That atomic clock does sound very cool, Jon – I will definitely check it out. The problem back then was a monetary one...cheaper for engineering to write additional software than to add hardware, especially when you have the staff with the ability to write it. I must come clean though – we had an incredible engineer named Norris Lauer that ultimately tackled those software issues – I could make Testpoint (our software of choice back then) dance, I could program in Labview, and I could even write microcontroller programs in assembly, but Norris was our C guru. My job was easy – I identified the problem and after Norris was done, all I had to do was call the DLL!
Good point, Nancy. I'd don't envy you having to write a real-time-clock DLL. Wow. I might have designed a small add-in board with a home-brew programmable real-time clock and used an interrupt on the PC. Still a lot of custom work. It seems there's always some customization needed, even when we can now buy so many products off the shelf. By the way, a company called Symmetricom now sells an atomic-clock module that mounts on a printed circuit board. The QUANTUM Chip-Scale Atomic Clock cost is about $1500. The company's specs note "±5.0E-11 accuracy at shipment," and I assume that means in units of seconds. Very cool.
I sure agree with your logic, Jon! Mydesign – I am also with you – I am a huge fan of off the shelf boards, having done IEEE programming for most of my career. Throw a GPIB-488 card in a rack – address your instruments, use Labview or Tespoint test and measurement software and you are off and running. But lots of times we had stickier problems (problem off the top of my head - having to write a dll because the windows clock did not offer enough resolution for what needed to be measured) that required more in-depth engineering knowledge and having that knowledge also helps engineeers choose the right card or instrument for their specific data acquisition needs and helps them be able to get creative when required...you can't write low level software for a process you don't understand.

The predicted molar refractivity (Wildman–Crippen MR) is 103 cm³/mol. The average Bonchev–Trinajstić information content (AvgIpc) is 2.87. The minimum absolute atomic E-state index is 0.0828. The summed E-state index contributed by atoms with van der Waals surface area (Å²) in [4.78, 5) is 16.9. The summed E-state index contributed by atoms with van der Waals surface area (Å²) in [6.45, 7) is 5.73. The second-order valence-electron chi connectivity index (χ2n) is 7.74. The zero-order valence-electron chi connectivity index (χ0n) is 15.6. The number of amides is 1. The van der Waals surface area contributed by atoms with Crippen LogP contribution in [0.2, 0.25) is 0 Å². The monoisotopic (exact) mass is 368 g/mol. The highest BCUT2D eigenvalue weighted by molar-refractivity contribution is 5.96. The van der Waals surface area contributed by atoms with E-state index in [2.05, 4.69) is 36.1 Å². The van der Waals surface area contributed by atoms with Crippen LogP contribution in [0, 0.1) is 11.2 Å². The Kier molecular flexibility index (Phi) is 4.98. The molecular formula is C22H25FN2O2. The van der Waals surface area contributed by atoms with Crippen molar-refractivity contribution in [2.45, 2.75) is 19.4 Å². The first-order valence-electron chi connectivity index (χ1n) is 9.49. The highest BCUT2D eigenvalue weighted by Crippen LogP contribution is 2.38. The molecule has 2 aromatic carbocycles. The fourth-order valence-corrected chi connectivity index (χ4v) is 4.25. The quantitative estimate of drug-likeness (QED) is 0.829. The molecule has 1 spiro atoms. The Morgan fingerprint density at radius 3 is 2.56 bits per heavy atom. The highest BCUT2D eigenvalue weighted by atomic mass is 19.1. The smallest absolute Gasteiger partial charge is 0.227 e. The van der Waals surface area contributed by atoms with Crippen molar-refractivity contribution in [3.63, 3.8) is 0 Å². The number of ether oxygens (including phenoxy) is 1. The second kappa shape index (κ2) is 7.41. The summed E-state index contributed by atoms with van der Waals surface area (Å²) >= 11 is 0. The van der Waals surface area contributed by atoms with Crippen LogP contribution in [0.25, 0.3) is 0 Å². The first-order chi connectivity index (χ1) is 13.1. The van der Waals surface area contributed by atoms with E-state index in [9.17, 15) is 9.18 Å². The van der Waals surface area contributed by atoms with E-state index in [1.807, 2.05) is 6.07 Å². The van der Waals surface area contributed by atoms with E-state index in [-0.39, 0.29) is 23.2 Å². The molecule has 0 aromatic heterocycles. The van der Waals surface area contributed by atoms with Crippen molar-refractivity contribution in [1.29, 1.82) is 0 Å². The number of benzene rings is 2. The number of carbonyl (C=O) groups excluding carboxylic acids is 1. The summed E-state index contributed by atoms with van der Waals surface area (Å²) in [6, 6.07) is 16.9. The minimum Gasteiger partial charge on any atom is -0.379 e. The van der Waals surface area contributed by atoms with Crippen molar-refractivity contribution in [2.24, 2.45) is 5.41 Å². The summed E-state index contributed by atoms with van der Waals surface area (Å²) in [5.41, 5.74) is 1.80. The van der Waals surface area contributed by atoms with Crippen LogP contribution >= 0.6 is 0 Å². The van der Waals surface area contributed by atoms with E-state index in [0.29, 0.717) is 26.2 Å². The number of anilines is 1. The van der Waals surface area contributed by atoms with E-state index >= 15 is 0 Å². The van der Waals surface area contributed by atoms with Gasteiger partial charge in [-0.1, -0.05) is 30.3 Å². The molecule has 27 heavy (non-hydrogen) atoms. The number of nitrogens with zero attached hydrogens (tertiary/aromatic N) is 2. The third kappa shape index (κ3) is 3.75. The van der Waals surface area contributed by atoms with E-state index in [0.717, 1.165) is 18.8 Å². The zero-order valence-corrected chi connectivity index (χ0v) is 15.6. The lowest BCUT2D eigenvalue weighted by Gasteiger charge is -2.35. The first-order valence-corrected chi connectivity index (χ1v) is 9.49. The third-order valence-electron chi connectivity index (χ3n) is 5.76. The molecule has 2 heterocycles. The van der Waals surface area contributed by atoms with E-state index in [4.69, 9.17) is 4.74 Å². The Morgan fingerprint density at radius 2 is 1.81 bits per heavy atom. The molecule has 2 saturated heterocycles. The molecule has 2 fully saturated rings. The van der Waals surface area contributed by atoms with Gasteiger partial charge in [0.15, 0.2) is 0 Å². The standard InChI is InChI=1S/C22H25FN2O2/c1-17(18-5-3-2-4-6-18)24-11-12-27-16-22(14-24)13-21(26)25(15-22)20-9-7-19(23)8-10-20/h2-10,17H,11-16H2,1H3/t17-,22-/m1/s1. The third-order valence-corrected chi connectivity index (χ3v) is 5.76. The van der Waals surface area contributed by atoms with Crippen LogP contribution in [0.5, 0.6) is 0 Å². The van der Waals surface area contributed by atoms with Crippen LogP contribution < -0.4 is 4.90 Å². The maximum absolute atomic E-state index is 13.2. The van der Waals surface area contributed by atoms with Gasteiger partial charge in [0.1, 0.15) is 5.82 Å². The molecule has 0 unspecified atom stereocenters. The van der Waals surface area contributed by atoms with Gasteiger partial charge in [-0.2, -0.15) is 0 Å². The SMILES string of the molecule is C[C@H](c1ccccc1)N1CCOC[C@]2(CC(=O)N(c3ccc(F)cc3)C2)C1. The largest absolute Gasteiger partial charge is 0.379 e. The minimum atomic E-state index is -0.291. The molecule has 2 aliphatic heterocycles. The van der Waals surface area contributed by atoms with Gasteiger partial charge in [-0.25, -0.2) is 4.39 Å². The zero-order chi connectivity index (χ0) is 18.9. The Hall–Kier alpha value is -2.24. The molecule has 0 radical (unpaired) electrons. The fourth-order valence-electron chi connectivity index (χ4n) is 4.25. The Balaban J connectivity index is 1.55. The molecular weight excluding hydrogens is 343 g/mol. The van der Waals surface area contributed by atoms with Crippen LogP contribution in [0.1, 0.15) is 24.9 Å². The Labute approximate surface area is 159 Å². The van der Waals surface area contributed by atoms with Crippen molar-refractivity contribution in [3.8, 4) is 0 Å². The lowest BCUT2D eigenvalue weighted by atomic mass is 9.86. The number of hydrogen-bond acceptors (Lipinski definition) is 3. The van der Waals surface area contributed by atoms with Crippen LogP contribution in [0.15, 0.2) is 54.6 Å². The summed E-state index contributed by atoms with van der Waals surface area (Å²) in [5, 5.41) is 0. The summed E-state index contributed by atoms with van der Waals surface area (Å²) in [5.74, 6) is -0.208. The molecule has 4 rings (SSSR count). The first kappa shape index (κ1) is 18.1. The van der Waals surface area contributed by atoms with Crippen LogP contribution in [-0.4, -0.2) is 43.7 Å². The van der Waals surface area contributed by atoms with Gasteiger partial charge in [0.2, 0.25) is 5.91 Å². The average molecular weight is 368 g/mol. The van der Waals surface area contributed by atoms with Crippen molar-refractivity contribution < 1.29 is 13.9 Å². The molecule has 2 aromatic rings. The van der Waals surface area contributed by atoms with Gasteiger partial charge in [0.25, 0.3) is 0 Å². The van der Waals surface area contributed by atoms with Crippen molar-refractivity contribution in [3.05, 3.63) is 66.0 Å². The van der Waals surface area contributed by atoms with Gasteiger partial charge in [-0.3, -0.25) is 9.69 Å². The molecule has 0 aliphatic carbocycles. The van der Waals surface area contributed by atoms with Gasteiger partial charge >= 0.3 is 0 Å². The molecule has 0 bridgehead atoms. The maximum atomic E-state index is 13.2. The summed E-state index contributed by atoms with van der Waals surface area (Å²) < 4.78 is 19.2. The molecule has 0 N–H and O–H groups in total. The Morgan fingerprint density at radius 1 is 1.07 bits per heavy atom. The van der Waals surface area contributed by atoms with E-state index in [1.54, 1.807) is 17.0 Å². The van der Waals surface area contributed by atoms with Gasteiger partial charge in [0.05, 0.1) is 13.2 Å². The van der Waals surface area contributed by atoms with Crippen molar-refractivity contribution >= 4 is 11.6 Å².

That makes sense, Jon. So the data collector is devoted to capturing the signals. it can then send its data to a computer that can store it in an historian and process it for trends, alerts, and other analysis.
Hi, Rob. In many cases, the data-acquisition equipment connects to a computer, either a desktop PC, or some sort of embedded system. The larger computer will handle data analysis, plotting, storage, and so on. A smaller system might perform control operatiuons and report only some of the information. Some DAQ modules can connect to the Internet--as can PCs--and create alerts if a measurement exceeds certain limits, for example. These devices can provide some closed-loop control, too. The choice of how and where you handle the data depend on a specific application.